Casey admits confusion in first interview for six years.

EAMON Casey’s name may be cleared of recent abuse allegations against him and a plane ticket booked for his long-awaited return home to Ireland.
But the last person to know about it yesterday was . . . the man himself.
As far as the 78-year-old former Bishop of Galway is concerned he’s staying in the UK and has yet to be told if his name has actually been cleared.
The decision is believed to have been made over the past week after a Catholic church enquiry into sex abuse claims against him by a UK-based woman with a history of mental problems.
As a result of the allegations – about an alleged incident that his accuser claimed took place more than 30 years ago – Dr Casey had to step down from his post as a parish priest while they were investigated.
That investigation is now over.
But last night, in his first interview in more than six years, he said: “The whole situation is very, very bizarre.”
Speaking from the small west Sussex parish church of Our Lady of Fatima in Staplefield – where he has been based for the past six years – he said: “That I have been cleared may be a headline in all the papers but I still have not been told myself.
“I can’t tell you how I feel or say anything about being cleared because I simply haven’t been told by anybody that the accusations against me are false, or that they have been withdrawn.
“The police haven’t spoken to me at all about this, and nobody has written or phoned to tell me I have been cleared. So I just don’t don’t know.
“That’s the gospel truth and to be honest – not that I was ever particularly good with them – I’m just lost for words on the subject.”
He added: “I am genuinely not avoiding anything here or running away from anything, I’m just telling you the facts.
“It’s bizarre and I feel very, very frustrated by this..”
And as far as returning to Ireland was concerned, he said: “I’m making no decision about it whatsoever until I hear formally that my name has been cleared.
“As far as I’m concerned, I’m sticking and staying where I am until then. And I’ll only decide whether or not to go back to Ireland when I’m told.”
Asked how he’s coped over the past weeks, Dr Casey – who was trying to get hold of his lawyer last night in a bid to find out what was going on – said: “As the man says, ‘I’m surviving, thanks be to God.’
“My full ‘release’ won’t come to me until I get formal confirmation and I’ve absolutely no idea when that is likely to come or where it’s likely to come from.
“I’m currently in the process of writing letters to 56 people who wrote to me and have been very supportive to me throughout all this yet I’m writing these letters without actually knowing what’s going on.”
Pressed again on the issue of whether or not he will return to Ireland when he does get confirmation – as predicted by Ireland on Sunday last year – that his name has been cleared, he laughed as he repeated: “I’ll make that decision when I’m told.”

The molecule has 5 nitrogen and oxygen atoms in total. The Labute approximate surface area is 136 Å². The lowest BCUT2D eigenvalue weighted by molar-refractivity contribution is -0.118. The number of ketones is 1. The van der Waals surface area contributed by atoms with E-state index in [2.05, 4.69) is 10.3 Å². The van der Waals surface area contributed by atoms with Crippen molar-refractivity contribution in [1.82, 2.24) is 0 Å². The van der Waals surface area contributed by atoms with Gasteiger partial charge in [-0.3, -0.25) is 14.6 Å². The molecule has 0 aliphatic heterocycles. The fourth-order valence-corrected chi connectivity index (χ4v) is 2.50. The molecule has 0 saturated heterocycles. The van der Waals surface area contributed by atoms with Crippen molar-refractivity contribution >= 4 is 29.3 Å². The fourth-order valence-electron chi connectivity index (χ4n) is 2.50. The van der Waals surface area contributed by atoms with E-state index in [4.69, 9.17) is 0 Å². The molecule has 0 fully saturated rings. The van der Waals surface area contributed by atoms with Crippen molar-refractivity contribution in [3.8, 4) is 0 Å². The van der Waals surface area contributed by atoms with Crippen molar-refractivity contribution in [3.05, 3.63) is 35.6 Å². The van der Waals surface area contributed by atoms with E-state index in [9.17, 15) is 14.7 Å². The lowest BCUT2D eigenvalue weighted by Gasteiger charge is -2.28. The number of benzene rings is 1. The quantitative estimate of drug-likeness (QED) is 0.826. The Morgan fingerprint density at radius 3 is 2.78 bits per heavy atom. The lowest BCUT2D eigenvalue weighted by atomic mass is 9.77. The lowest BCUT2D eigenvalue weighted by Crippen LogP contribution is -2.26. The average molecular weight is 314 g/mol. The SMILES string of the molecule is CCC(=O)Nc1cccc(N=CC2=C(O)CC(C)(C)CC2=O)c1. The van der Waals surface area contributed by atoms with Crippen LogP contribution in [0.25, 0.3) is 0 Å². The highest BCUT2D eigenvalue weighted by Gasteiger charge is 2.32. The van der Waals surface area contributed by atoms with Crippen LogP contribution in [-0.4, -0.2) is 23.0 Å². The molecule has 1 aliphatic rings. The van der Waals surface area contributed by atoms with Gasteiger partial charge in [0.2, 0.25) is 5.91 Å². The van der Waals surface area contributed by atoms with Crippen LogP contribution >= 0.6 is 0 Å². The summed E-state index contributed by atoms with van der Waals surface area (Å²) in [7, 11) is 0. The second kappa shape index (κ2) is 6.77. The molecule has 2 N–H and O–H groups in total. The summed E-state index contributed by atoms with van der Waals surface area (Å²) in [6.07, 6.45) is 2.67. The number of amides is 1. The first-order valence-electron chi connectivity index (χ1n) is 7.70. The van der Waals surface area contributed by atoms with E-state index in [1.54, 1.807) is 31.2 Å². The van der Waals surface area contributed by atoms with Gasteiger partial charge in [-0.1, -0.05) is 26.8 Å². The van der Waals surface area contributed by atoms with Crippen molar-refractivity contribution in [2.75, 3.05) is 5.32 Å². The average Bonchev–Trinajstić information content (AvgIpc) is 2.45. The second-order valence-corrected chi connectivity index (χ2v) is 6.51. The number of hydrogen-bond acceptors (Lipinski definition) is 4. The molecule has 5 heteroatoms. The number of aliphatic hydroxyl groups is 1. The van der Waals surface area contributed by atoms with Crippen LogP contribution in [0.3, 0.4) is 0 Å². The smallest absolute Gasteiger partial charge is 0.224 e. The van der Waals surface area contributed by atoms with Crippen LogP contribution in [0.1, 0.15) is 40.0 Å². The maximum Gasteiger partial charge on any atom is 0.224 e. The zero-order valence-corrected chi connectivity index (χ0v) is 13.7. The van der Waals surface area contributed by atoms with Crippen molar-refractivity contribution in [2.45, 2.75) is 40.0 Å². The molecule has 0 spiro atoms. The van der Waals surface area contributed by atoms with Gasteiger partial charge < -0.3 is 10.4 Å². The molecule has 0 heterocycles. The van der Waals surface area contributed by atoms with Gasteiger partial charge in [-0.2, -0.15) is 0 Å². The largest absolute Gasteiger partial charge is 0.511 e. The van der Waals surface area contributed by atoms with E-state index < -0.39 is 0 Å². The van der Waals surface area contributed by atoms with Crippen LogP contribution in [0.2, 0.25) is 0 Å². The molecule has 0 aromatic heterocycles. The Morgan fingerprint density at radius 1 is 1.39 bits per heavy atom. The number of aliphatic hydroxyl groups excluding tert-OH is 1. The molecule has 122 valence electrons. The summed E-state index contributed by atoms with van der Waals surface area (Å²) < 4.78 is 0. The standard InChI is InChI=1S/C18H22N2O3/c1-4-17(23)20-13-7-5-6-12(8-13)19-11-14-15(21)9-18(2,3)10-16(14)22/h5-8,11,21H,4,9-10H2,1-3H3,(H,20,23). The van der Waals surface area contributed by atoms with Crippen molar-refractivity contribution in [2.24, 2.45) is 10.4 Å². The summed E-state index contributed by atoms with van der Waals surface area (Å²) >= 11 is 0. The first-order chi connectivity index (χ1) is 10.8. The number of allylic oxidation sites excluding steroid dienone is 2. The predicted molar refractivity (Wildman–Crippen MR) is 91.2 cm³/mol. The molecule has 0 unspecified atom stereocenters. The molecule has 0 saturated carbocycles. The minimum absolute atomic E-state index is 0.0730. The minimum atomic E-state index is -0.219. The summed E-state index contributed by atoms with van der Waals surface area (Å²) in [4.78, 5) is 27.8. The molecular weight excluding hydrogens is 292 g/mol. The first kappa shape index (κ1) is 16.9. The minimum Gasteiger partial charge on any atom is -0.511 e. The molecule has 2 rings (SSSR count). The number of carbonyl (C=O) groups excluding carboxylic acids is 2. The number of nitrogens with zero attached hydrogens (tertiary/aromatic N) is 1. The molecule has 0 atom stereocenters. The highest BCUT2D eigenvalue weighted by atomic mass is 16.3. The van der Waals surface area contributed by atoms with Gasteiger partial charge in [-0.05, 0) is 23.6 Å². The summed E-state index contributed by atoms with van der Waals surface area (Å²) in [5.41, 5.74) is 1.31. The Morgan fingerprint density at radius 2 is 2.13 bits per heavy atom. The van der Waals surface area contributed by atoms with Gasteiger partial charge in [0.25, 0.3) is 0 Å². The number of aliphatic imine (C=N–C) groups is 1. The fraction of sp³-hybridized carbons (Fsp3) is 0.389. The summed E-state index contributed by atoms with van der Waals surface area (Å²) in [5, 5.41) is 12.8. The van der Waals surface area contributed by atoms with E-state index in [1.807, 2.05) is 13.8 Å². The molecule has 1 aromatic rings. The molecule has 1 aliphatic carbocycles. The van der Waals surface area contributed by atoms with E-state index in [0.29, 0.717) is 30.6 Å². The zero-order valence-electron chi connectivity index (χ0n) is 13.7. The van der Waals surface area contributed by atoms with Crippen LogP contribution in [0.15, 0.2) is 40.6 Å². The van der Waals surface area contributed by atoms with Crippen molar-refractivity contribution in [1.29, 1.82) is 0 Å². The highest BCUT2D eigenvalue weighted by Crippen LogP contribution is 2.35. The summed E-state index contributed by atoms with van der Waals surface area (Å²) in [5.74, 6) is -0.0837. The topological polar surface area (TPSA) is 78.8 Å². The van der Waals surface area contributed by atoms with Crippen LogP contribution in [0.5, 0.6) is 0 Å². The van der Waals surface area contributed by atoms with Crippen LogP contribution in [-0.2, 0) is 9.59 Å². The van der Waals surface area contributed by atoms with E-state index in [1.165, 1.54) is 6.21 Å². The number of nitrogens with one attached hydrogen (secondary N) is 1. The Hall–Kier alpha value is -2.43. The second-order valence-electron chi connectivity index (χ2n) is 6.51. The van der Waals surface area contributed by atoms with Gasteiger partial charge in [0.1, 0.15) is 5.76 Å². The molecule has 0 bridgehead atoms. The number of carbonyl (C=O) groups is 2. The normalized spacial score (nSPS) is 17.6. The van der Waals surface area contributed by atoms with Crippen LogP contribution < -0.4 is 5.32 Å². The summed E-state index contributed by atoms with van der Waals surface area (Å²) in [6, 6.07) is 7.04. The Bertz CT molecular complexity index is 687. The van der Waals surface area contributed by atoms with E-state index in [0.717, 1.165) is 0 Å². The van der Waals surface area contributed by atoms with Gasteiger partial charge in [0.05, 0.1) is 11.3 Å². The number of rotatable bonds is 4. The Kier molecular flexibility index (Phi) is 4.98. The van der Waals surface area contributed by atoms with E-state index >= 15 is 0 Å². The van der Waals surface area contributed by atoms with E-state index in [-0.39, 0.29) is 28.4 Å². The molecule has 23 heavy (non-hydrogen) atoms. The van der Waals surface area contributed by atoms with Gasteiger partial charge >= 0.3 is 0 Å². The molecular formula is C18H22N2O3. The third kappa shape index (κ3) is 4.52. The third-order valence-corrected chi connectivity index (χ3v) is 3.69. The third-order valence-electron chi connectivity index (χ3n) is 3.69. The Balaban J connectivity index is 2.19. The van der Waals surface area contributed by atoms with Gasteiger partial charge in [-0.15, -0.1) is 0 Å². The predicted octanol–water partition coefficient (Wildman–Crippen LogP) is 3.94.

Earlier this week, reports claimed Dr Casey was to be cleared of all the allegations against him and that an announcement was due to be made about preparations for his home-coming.
Gardai – who, like the UK police, haven’t interviewed Dr Casey – are said to believe that there is no substance to the claims made against him.
The allegations last December were a massive blow to someone who has not only struggled with ill health because of a series of “mini strokes” in recent years but also someone who has worked tirelessly for charity and among parishioners of his remote country parish.
As well as holding church services, he was also a regular visitor to nearby Princess Royal Hospital local hospital in Haywards Heath, offering pastoral care to up to 150 patients-a-day virtually all year round.
His work and the years that have passed since he resigned as Bishop of Galway in 1992 over his relationship with Annie Murphy have done much to rehabilitate the colourful cleric.
His affair with the American divorcee, which started in 1973, resulted in the birth of a son – who is now 30 – and for whom Dr Casey is believed to have paid out around €100,000 in maintenance.
Just before the allegations against him came to light, Dr Casey had told friends: “There is nothing on my conscience whatsoever about this claim and I am very much at peace and ease with myself.
“I have done nothing wrong.
Friends told Ireland on Sunday last year how bitterly upset he had been not to have been able to thank all the parishioners he had grown close to over the years as he was effectively forced into hiding while the investigation was carried out.
He had been due to retire last this year anyway.
The woman behind the Dr Casey allegation could now herself face either a police investigation or a civil action for damages.
Her recollection of the alleged assault when she was a young girl growing up in Limerick is believed to have came about as a result of Recovered Memory Syndrome (RMS).
While attending intensive therapy sessions to help her find possible reasons behind behavioural problems she has been experiencing, she suddenly “remembered” the alleged assault.
Although mindful of the controversy associated with RMS in court cases, therapists immediately contacted Catholic Church authorities and Dr Casey volunteered to step down.
Last night a close friend said: “The past few weeks have been horrendous.
“He has known all along that he was innocent and yet even now, he is still having to put up with the weight of this whole business.
“It really is sad that nobody can just give the poor man a ring and put him out of his misery. Hasn’t he endured enough?”
Bishop of the Arundul and Brighton, Dr Kieran Conry said “We’d be happy to have him back.”
Rev Stuart Geary, the diocesan spokesperson, added of the news the claims against Dr Casey have been dismissed: “We recognised that that was going to be the likely outcome.”

ENDS

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